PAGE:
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Discussion Starter · #1 ·
hey thought i would ask i am building a new garage, 30x50 and was wondering if anyone out there plumbed there garage with ahrd line for there air supply?? also what is best to use , pvc, and or black iron??? please let me know, also is it best to pitch it a bit so moisture will go to end where you can have a collector??? i was thinking pvc but not sure, does anyone have a diagram for this?? i think i remember seeing a hot rod tc segment on running hard line in your garage for your air supply, thanks for the help\
Jake
 

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Use iron pipes if possible. Have the pipes up high, and it should be angled to allow moisture to be caught in a seperator if you have one. Go to a university library, and you can find tons of info on this. More than you ever thought there was.

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Discussion Starter · #3 ·
thanks i will check into that and yes i will pitch them so the moisture will go to the seperators, i saw on hotrod tv they used pvc, but anyway thanks
jake
 

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Discussion Starter · #5 ·
hey 69lemans what tire sizes do you have on your car??? looks verynice,, did you spray it?? anyways thanks for the pics, oh ya does the moisture go to the traps when you run the pipes high and come straight down to seperator?? thanks alot
Jake
 

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1/2 or 3/4" schedule 40 cast iron pipe is a very good choice. Black pipe that's had a corrossion treatment is called a "pickeled" pipe, close to galvanized but without the flaking problems. Lemans 69 has the right idea,extend and terminate your pipe below the airline fitting and put a gate valve on it so you can drain the water that will collect here. Install a separator before the fittings, cost about $85. Most also have a filter in them to "final" filter for use. Keeping your shop at a constant temperature is just as important.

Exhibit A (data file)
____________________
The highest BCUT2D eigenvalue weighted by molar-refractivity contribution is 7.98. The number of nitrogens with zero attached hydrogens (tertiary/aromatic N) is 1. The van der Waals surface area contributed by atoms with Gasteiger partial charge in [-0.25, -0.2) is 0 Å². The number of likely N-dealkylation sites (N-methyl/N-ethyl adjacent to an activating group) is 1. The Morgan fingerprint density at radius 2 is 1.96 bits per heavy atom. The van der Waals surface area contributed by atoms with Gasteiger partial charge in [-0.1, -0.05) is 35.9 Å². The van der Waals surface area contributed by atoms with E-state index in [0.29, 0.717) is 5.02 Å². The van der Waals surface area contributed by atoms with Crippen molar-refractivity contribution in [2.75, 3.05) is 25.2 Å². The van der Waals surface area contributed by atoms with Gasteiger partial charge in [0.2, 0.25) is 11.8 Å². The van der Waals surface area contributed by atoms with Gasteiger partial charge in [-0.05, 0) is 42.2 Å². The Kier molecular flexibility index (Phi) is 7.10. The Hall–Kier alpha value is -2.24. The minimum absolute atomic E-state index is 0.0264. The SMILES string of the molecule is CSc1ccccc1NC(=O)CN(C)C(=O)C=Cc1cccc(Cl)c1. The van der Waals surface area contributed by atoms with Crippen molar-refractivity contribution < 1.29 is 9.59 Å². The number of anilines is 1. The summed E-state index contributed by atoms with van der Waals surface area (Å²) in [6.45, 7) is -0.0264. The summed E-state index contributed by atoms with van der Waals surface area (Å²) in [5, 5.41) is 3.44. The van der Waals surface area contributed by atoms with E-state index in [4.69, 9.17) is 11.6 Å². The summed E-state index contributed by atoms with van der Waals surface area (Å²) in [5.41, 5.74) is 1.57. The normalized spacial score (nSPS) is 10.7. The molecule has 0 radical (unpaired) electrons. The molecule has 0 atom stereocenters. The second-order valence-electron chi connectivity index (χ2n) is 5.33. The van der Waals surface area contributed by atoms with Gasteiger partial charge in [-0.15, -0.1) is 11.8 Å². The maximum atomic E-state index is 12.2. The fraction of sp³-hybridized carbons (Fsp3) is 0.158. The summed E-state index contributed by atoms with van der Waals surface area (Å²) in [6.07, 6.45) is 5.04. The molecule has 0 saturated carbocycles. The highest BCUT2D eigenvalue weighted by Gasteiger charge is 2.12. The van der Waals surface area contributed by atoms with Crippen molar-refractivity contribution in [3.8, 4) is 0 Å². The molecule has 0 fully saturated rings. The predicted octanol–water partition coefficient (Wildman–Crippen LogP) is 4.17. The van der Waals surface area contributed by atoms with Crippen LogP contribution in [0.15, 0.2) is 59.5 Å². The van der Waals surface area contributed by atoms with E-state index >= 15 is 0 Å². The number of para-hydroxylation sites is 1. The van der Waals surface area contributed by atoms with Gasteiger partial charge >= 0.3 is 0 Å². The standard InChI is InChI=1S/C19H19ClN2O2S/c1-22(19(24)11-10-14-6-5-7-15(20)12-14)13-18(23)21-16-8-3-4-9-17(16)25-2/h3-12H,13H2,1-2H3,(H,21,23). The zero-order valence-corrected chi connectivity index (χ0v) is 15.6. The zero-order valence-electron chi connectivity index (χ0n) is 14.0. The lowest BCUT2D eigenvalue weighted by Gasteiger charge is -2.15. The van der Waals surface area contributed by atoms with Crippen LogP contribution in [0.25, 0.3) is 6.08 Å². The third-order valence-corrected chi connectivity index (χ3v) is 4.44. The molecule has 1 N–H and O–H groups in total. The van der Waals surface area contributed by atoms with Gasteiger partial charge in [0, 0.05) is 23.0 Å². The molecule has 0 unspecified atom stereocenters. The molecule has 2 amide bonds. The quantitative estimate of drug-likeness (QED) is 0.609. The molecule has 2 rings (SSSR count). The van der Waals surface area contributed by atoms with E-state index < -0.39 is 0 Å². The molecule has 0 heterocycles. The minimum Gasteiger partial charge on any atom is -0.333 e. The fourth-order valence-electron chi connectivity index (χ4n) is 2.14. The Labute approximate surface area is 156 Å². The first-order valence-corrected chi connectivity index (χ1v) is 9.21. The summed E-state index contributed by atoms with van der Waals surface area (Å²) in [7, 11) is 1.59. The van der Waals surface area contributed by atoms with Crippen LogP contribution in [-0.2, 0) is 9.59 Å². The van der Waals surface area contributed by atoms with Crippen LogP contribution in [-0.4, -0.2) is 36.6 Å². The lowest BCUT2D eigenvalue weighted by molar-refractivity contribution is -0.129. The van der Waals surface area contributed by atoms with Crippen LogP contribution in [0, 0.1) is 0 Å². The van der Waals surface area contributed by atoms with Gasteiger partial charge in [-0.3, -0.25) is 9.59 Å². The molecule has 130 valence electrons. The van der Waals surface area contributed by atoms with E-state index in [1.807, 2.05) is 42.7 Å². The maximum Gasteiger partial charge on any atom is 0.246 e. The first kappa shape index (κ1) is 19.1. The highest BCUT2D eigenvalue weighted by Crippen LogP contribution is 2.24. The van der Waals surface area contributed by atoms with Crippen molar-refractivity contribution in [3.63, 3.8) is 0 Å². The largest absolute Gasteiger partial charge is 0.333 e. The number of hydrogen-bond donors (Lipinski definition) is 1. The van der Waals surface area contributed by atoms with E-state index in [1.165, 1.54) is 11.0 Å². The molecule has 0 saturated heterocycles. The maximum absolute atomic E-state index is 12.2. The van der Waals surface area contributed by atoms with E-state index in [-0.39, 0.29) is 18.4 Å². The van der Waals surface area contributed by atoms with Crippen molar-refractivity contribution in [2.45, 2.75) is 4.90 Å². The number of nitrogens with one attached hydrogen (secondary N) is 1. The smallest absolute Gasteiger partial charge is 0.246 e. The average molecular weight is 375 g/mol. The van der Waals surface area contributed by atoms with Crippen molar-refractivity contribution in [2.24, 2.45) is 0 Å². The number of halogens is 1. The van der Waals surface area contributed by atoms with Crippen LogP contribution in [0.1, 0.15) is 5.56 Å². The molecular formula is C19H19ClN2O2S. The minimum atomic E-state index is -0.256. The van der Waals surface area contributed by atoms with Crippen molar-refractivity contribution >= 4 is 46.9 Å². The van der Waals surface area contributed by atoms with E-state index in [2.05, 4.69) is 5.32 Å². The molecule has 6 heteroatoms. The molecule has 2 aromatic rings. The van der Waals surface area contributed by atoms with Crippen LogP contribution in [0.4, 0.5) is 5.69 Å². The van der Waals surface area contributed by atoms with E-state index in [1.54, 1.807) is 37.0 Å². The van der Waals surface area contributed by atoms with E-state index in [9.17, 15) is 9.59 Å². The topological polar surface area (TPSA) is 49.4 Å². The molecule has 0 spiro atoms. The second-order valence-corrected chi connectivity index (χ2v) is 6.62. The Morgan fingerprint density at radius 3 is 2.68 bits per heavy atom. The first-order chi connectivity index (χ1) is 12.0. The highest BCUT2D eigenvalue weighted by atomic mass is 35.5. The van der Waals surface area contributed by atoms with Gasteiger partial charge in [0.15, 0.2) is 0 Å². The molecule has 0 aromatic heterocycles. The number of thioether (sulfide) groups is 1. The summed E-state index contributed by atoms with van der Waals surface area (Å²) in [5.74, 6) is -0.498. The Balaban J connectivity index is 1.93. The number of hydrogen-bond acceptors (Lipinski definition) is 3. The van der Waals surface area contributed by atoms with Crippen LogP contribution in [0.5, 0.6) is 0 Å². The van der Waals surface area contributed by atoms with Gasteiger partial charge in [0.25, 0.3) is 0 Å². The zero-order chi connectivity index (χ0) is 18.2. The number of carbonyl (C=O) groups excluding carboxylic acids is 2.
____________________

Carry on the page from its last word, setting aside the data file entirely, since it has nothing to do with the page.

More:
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I have over 400 feet of 1" schedule 40 pvc pipe in my shop, 10 years of use at 175 lbs air pressure.
I did my two car garage 20 yrs ago, 125 psi, it's 175 now that I connected it to my shop compressor.

Our farm shop has 200' of same, at 175 psi, 20 years old.

I have two friends with 50'X100' shops that are done in the same type/size pipe, probably 300' each, they are 15 yrs old and at 175 psi.

Schedule 40 is rated at 450 psi, the glue is important for strength of the joints, as the joints are weaker than the pipe.
Heat can weaken the pipe too, I live in a coastal area and it doesn't get to 100 degrees but a couple of days a year.

I used the two step primer/grey glue proccess. My buddies used the clear one step glue.

I ran my pipe overhead in the roof perlins wtih drop pipes down the walls, so most of the pipe is 20' above my head, only the drops are near anyone.

Smaller dia pipe is even higher pressure rating.

I hear all the time how bad PVC is for compressed air, and I certainly don't want to be around one if it blows...